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Harvard Commentaries
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Harvard Commentaries
Reviewed by the Faculty of Harvard Medical School


Medical Myths Medical Myths
 

Is Kissing Dangerous?


February 27, 2013

By Robert H. Shmerling M.D.

Beth Israel Deaconess Medical Center

Healthy Lifestyle
9273
Medical Myths
Is Kissing Dangerous?
Is Kissing Dangerous?
htmNEWSICN20010927171058
Despite what you thought in high school, mono is not readily transmitted through kissing.
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InteliHealth
2012-10-18
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Harvard Medical School Commentary
2014-10-13
Last reviewed and revised February 27, 2013
 

"You'd better be careful whom you kiss," I was told. I was in high school and infectious mononucleosis (also called mono) was "going around." Kids missed school for a month; and everyone was told it was because "too many people were kissing too many people."

As it turns out, there were only two or three kids who had mono, and they didn't even know each other. The rest of it was hysteria, rumor or myth. But I always wondered about "kissing disease," as many called it. Was it really dangerous? Was kissing really so risky?

Infectious Mononucleosis: A Viral Infection

Mono is caused by infection with Epstein-Barr Virus (EBV). After exposure to EBV, there are usually no symptoms at all — in fact, up to 95% of adults have antibody evidence of past EBV infection even though the vast majority recalled no related illness; for many, this occurs during early childhood. For reasons that remain unknown, only some people develop mono after exposure to EBV, with fatigue, headache, muscle or joint aches, fever, enlarged lymph nodes and sore throat.

While it is true that the virus is shed in the saliva and can be transmitted by kissing, mono is not the most contagious illness — the common cold is more contagious — and it can be transmitted by other means, such as coughing or sneezing. Preventing the spread of EBV is not easy since there are often no symptoms. Even when there are, one may be contagious before the illness is recognized.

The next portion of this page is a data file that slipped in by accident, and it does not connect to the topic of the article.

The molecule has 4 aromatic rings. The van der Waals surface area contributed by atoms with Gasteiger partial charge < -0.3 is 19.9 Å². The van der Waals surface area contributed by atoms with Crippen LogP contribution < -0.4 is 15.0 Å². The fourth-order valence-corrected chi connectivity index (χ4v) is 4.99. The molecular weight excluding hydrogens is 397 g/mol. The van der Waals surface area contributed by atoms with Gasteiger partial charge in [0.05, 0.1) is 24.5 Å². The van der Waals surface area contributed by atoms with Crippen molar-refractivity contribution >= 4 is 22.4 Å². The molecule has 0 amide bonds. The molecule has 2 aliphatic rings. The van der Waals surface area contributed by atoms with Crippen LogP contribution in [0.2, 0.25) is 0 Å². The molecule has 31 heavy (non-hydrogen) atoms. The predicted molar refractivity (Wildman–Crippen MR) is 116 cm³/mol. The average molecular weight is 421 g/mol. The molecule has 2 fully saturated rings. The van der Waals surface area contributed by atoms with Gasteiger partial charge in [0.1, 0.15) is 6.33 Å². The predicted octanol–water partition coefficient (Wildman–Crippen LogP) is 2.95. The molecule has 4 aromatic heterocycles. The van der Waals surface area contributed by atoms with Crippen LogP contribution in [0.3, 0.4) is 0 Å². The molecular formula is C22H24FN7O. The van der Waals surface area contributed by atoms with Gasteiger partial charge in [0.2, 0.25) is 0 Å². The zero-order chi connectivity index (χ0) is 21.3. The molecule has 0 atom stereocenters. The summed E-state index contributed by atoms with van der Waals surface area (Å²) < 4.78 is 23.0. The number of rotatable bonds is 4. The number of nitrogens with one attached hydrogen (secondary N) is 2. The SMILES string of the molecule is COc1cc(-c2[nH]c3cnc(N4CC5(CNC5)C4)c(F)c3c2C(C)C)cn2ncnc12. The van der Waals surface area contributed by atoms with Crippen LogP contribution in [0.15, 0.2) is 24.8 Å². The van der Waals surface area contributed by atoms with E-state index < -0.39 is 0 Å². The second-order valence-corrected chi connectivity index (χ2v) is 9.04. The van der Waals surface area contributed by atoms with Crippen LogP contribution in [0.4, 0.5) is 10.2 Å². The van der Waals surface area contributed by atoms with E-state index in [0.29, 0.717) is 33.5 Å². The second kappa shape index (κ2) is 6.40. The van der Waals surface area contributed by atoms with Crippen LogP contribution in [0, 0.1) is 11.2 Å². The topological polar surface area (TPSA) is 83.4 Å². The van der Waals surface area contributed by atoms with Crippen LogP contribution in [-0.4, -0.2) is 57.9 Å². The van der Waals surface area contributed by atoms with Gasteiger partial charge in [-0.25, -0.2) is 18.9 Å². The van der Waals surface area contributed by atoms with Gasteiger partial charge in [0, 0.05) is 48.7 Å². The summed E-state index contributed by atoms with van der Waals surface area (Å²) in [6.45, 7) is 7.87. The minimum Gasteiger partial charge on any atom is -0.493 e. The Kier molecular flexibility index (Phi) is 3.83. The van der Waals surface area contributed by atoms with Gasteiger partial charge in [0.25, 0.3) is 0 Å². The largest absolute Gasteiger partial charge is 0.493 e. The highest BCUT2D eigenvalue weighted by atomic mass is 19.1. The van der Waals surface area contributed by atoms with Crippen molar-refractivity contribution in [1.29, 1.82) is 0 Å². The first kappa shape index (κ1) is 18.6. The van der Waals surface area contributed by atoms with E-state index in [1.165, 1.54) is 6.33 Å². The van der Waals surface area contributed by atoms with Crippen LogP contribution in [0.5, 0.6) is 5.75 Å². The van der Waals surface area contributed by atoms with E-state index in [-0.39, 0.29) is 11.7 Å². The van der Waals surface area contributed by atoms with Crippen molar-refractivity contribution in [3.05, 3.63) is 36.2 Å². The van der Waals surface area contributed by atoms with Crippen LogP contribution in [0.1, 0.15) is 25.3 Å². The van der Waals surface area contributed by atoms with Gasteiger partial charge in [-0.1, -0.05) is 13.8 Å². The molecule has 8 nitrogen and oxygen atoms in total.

Other infections can cause illness resembling mono, including cytomegalovirus (CMV) and other viral infections. Blood tests usually can establish the diagnosis of mono when necessary.

There is no effective therapy for mono, although acetaminophen or ibuprofen and fluids can be helpful in relieving symptoms. The vast majority of people who have it recover completely within a week or two. Occasionally fatigue lasts more than month, but even then, a return to normal is expected. Because the spleen may become enlarged and could rupture if injured, people with mono are advised to avoid contact sports for at least a month after recovery.

Infections Related to Kissing

During any exchange of bodily fluids, there is a risk of transmitting infectious agents. However, the body has defense systems in place to prevent infection. These work better for some infections than others. For example, HIV and hepatitis B are relatively easy to transmit through sexual intercourse, while hepatitis C is not as readily spread sexually.

Similarly, some infections are harder to transmit through kissing than others. HIV is rarely (if ever) transmitted through kissing; when it does occur it probably relates to open sores in the mouth that allow exposure to blood, not just saliva. On the other hand, many other viral infections are easy to transmit by kissing: herpes simplex virus (HSV, type I), the cause of cold sores or fever blisters, is a common example. In fact, the illnesses commonly transmitted by kissing, including mono, usually have a minimal impact on overall health.

The Bottom Line

While it is true that EBV is easy to transmit from one person to another through kissing, there is usually no recognized illness associated with the infection. Even when mono does follow, complete recovery in a short period is the rule. While "kissing disease" is real, kissing is rarely a danger to your health.

Robert H. Shmerling, M.D. is associate physician at Beth Israel Deaconess Medical Center and associate professor at Harvard Medical School. He has been a practicing rheumatologist for over 20 years at Beth Israel Deaconess Medical Center. He is an active teacher in the Internal Medicine Residency Program, serving as the Robinson Firm Chief. He is also a teacher in the Rheumatology Fellowship Program.

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